Guest amusement by David Middleton
By Ilana Cohen | November 5, 2018
They had been camped outside University Hall since 5 a.m. Charged with cups of Dunkin Donuts coffee, the student activists of Divest Harvard managed to block the entrance to the building for a full day of classes on March 29, 2017. The rally they staged that afternoon represented the culmination of a five-year-campaign for the divestment of the University’s $37.1 billion endowment from the fossil fuel industry. With thousands of educational institutions worldwide already divesting—the number reached 8,700 in 2018—the student activists were certain that the time had come for Harvard to take action of its own.
They had been camped outside University Hall since 5 a.m…
Firstly, “camped” usually means spending the night. If I camped out in my office, it was because I had to pull an all-nighter… Getting to the office at 5 a.m. is just getting to work a little earlier than usual.
Charged with cups of Dunkin Donuts coffee…
Presumably, had these ambitious students not been charged with cups of Dunkin’ Donuts coffee, they wouldn’t have been able to arrive at University Hall at the ungodly hour of 0500.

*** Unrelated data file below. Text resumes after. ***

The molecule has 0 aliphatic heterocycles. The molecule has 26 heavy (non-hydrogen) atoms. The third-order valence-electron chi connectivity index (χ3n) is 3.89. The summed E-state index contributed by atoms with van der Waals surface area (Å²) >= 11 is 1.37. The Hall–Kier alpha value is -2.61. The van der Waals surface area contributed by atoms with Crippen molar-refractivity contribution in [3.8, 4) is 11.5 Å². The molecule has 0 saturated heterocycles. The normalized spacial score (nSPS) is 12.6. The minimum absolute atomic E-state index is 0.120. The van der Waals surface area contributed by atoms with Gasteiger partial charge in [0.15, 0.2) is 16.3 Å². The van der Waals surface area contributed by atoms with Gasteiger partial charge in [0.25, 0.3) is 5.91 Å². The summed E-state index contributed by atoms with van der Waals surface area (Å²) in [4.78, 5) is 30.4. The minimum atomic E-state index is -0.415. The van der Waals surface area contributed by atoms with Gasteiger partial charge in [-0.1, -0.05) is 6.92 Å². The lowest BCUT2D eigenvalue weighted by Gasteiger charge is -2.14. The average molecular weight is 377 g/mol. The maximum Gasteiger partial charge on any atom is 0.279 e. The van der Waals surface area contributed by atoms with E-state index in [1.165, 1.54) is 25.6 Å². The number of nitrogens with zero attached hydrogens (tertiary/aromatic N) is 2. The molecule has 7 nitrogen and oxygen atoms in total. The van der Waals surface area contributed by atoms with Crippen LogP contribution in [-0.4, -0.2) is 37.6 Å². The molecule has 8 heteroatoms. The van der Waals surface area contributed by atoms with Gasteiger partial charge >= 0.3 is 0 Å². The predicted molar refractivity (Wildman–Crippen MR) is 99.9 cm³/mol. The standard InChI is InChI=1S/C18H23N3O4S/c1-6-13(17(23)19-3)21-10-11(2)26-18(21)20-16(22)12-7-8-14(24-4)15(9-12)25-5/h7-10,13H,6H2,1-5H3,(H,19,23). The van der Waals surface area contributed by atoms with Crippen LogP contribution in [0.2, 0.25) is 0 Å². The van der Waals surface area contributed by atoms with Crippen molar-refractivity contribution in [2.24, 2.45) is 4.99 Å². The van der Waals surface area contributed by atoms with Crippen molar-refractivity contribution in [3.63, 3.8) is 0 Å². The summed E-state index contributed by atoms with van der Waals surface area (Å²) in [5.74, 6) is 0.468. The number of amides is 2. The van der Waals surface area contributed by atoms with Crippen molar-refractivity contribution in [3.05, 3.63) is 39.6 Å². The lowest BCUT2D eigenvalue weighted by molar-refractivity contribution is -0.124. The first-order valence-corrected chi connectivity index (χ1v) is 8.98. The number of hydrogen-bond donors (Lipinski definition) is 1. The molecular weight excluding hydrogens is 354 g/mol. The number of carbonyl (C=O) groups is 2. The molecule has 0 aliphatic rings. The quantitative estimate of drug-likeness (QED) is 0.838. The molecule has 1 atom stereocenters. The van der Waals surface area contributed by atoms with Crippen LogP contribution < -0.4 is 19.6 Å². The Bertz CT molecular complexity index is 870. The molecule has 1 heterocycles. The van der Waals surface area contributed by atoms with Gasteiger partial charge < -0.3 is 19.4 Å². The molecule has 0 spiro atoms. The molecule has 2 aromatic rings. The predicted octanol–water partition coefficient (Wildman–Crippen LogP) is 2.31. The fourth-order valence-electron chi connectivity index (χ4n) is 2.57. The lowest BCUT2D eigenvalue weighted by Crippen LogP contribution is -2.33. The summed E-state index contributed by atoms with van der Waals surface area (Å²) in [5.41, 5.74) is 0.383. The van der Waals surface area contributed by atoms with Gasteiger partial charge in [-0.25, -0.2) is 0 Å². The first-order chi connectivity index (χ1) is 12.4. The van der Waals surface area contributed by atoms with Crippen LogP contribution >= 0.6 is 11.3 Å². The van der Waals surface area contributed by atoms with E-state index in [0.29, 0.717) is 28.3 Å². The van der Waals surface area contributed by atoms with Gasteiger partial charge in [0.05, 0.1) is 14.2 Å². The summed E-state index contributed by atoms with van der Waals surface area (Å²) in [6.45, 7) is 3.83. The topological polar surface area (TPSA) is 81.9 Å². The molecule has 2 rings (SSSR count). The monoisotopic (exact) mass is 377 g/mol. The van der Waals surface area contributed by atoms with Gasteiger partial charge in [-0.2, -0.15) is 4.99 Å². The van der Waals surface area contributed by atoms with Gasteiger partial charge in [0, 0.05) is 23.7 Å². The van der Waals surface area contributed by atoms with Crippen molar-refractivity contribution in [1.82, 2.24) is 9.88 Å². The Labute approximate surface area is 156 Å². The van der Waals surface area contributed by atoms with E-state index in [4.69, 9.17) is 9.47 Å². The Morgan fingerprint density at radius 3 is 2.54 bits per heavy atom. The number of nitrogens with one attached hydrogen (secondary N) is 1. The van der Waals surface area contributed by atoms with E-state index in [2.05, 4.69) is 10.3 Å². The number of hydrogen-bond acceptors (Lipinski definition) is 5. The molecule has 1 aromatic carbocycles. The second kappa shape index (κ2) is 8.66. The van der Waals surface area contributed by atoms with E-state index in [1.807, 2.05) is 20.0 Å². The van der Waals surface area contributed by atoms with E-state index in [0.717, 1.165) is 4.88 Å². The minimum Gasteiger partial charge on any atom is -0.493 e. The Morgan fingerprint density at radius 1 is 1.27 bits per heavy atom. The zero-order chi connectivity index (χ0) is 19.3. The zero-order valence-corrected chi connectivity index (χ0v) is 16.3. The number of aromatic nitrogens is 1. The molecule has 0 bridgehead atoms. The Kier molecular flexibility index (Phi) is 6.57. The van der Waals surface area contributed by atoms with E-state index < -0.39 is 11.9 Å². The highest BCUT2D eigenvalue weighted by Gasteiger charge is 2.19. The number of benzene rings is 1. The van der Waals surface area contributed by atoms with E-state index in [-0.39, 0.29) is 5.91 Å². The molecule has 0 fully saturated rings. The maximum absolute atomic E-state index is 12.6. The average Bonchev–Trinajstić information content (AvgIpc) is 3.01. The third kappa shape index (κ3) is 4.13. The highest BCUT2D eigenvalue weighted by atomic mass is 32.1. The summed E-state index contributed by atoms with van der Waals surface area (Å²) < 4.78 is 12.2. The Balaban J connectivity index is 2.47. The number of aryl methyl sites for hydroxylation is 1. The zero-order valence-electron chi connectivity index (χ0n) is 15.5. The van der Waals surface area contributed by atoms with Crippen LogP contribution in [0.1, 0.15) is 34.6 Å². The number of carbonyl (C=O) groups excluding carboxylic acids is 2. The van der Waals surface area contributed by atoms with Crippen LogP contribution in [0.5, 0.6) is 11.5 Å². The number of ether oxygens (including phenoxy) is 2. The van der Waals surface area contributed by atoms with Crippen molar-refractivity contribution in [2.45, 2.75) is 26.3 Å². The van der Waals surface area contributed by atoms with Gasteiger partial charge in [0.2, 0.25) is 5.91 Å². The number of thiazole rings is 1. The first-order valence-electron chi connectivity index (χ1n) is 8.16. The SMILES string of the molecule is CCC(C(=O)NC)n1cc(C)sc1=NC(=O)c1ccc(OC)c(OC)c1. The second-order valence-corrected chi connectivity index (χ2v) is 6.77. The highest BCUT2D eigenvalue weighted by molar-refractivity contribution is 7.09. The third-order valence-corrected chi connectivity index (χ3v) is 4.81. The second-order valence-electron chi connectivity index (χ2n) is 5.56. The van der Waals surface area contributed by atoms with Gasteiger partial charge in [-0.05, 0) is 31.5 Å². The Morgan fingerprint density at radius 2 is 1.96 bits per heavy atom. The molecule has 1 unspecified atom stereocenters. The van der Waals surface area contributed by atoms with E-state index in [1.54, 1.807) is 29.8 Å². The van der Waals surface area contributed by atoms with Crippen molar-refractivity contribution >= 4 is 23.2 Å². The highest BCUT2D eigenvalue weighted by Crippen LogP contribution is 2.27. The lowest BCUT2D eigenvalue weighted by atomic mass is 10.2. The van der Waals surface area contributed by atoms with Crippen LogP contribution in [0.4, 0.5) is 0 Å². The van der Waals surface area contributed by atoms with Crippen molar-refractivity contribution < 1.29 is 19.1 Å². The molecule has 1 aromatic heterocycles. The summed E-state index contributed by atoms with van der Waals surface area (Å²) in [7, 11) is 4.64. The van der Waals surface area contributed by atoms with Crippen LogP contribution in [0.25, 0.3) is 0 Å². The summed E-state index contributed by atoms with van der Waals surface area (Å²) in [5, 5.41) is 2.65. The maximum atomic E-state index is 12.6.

If the 350.org misfits and these ambitious students achieve their goals, universal divestment from fossil fuels will occur… No more oil wells… No more oil production… No more oil refining… No more Exxon stations to rob… No more gasoline, diesel, jet fuel, bunker fuel etc. It will be as if utopia and nirvana had a love child! Except for one little detail…
From Tree to Cup: Highlights From My Recent Visit to A Coffee Farm in BrazilBy John Costello, President, Global Marketing and Innovation, Dunkin’ Brands, Dunkin’ Brands
On National Coffee Day we celebrate the important role coffee plays as a vital part of our daily lives. While many of us – myself included – cannot imagine a morning without a freshly brewed cup of Dunkin’ Donuts Coffee, have you ever wondered where coffee comes from? It’s a fascinating process with countless steps that is much like creating a fine wine. As part of my job, I have opportunities to travel with our coffee experts to coffee origin countries and see this process firsthand. To provide Dunkin’ Donuts fans with a behind the scenes look at the tree to cup process, here are highlights from my recent tour of a coffee farm and coffee mill in Brazil.
Dunkin’ Donuts sources its coffee from a number of countries in Central and South America. Though I can’t reveal exactly which countries, Dunkin’ Donuts works closely with the coffee farmers and professionals in those countries to select the highest quality, 100% Arabica beans available. We have a coffee excellence team that has implemented strict Dunkin’ Donuts Quality (DDQ) specifications, which is used throughout the entire tree to cup process.
While on the farm, I saw firsthand both examples of how coffee cherry is harvested – handpicking and mechanical harvesting.
Who wants a DUNKACCINO?